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Community Safety Minister visits Peebleshire farm to discuss impact of agricultural crime

A Peebleshire farm has hosted a visit by Minister for Community Safety & Legal Affairs, Paul Wheelhouse MSP, as efforts are stepped up to tackle the problem of agricultural crime.

Gavin Marshall, owner of Baddinsgill Farm in West Linton – which is a member of Scottish Land & Estates – met with Mr Wheelhouse and Christine Grahame MSP, convenor of the parliament’s Justice Committee. They were joined by representatives of Scottish Borders Council and Police Scotland.

The visit was set up as politicians look at strategies for tackling the increasing problem of farm crime and other offences in rural areas.

Baddinsgill Farm has been the victim of several counts of livestock theft in recent years, and Mr Wheelhouse was told about the measures that the farm has taken to prevent the problem and what else farmers believe could be done by government and other public agencies to help clamp down on the issue. Discussions also took place on how farm crime is dealt with in the judicial process.

Gavin Marshall, owner of Baddinsgill Farm, said: “We appreciate the time taken by Mr Wheelhouse and Ms Grahame to visit the farm and discuss with us the issues we have faced with agricultural crime.

“The farm has dealt with several instances of sheep rustling and it has presented a real financial challenge to our business. It was only when we became victims ourselves that we learned how widespread the problem is in towns and villages across Scotland, with other types of crime such as break-ins and equipment theft also threatening the livelihood of farmers across the country.

“There are many measures we have taken in an attempt to prevent future incidents and we continue to liaise with neighbouring businesses and residents in an effort to share information. However, more can be done in partnership with police and public agencies and we welcome renewed efforts by government to tackle this problem blighting communities across the country.”

Andrew Midgley, Head of Policy at Scottish Land & Estates, said: “Incidents such as sheep rustling are traditionally seen as ancient crimes but it has been something that we have seen occurring more and more over recent years.

“Evidence would suggest that organised gangs are playing a large role in agricultural crime and organisations such as Scottish Land & Estates are willing to work with police and government as we look to find solutions to address the problem head on.

“Rural communities may seem like an easier target for criminals but there is a real determination from businesses such as Baddinsgill Farm to ensure that this matter is taken seriously. Not only is agricultural and rural crime unsettling for the victims, it creates a heavy financial burden that countryside businesses can ill afford.”

Minister for Community Safety and Legal Affairs, Paul Wheelhouse said: “Recorded crime in Scotland is at its lowest level in 40 years thanks to our police officers and staff who are keeping communities in all parts of the country safe. We know however that agricultural crime can pose particular challenges thanks to the rurality of the locations in which such crimes occur and there can also be delays in identifying when a crime has actually occurred where extensive grazing systems are deployed – and this visit to Mr Marshall’s farm highlighted such issues very clearly.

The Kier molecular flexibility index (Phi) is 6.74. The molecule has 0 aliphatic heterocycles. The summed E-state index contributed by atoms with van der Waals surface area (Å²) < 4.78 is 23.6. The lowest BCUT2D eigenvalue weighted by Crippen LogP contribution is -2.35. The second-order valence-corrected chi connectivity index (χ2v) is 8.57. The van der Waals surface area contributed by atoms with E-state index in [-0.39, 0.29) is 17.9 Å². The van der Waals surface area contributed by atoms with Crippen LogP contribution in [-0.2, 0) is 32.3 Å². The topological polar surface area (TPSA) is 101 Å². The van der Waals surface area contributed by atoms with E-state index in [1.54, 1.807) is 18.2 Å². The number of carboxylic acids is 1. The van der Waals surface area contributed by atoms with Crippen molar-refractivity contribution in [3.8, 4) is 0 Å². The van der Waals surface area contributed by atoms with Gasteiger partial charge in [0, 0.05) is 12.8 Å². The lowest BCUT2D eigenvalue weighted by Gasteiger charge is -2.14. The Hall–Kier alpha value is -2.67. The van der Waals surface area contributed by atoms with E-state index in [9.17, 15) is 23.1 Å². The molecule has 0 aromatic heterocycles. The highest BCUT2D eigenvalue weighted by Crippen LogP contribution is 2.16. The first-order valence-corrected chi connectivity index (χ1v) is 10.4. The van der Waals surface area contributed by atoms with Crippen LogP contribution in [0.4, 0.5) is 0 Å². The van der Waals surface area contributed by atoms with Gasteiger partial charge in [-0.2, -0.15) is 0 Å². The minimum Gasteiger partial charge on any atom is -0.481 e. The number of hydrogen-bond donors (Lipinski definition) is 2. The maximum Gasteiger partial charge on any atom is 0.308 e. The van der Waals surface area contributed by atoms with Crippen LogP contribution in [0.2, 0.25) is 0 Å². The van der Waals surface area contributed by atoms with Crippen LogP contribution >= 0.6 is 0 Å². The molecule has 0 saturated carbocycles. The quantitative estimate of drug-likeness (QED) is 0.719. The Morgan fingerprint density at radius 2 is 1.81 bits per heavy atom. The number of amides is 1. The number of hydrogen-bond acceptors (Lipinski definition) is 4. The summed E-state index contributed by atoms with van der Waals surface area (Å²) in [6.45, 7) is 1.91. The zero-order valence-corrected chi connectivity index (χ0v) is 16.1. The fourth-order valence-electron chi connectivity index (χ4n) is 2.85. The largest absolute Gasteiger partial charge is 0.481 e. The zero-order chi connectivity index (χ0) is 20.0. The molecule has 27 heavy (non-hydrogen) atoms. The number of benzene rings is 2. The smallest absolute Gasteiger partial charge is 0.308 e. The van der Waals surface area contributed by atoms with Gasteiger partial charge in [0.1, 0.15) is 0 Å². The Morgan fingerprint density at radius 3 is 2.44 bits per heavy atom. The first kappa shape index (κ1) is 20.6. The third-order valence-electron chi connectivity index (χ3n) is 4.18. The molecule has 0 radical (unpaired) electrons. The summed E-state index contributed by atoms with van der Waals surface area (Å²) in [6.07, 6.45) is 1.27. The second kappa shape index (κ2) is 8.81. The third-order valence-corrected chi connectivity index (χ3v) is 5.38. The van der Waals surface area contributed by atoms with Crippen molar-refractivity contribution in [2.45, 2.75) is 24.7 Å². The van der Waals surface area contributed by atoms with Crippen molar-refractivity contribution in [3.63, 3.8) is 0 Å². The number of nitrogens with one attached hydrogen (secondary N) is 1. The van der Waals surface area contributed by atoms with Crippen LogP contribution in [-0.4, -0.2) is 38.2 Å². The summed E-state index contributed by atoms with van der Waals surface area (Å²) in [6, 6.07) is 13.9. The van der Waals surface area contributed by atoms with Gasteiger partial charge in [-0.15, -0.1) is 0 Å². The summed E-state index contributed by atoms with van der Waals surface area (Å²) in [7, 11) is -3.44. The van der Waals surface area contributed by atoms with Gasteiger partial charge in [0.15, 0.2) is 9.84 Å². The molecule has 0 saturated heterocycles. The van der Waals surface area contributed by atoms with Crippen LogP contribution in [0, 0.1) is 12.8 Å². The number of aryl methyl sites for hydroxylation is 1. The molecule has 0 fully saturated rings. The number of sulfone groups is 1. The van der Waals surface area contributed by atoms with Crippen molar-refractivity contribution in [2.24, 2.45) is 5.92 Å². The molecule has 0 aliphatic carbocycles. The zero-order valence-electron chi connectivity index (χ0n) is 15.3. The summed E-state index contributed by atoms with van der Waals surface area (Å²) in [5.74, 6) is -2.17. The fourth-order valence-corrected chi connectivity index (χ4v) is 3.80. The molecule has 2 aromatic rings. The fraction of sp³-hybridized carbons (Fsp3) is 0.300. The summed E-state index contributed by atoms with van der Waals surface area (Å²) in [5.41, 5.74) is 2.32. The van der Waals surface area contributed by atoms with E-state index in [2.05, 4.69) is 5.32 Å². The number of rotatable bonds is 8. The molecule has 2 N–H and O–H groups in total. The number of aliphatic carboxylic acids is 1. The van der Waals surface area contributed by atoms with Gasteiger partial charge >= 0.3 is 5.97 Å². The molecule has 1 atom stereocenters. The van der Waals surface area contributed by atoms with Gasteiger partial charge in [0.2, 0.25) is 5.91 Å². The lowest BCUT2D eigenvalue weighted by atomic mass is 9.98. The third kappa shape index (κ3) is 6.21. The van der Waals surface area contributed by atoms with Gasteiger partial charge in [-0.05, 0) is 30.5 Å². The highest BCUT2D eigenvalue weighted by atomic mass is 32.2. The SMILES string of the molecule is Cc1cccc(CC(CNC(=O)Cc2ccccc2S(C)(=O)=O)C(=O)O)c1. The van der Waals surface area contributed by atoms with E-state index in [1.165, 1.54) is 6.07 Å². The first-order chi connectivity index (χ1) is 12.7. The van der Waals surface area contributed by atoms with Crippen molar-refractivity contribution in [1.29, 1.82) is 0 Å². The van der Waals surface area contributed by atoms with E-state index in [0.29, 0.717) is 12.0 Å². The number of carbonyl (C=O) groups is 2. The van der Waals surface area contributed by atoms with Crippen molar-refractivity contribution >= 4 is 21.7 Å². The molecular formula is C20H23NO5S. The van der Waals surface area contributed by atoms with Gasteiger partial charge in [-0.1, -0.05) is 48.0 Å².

“However, I’m encouraged by the partnership approach being taken to address the challenge, with farmers working closely together. I know Police Scotland and other organisations are very keen to clamp down on such crimes, but what became clear is that we need to encourage farmers and others to report all crimes so we can assess the scale of the issue and its impact on a key rural sector, and ensure Police Scotland can deploy appropriate resources. We will continue to work closely with those in the industry to ensure we gain a comprehensive understanding of crimes against farm businesses.
 
“A working group has been established in Police Scotland to standardise their approach to the Farm Watch process using expertise and intelligence from each of the eight legacy police forces and Police Scotland now have a designated lead officer and a network of local lead officers.
 
“A text alert scheme piloted in the Highlands and Islands is also currently being rolled out throughout Scotland and has proved successful in detecting any signs of criminality on farm land and alerting neighbouring businesses. The success of this and Farm Watch has resulted in a real reduction in opportunistic crime. Farm Watch membership provides local farmers with a preventative kit which includes display notices, a Smartwater kit to covertly mark farming equipment and a security survey, but we will continue to look at ways to better protect our farmers from such criminality.
 
“Following this very useful visit, I will explore what more the Scottish Government can do to help address agricultural crime and I want to thank Mr Marshall, Christine Grahame MSP and Scottish Land & Estates for facilitating our meeting.”

 

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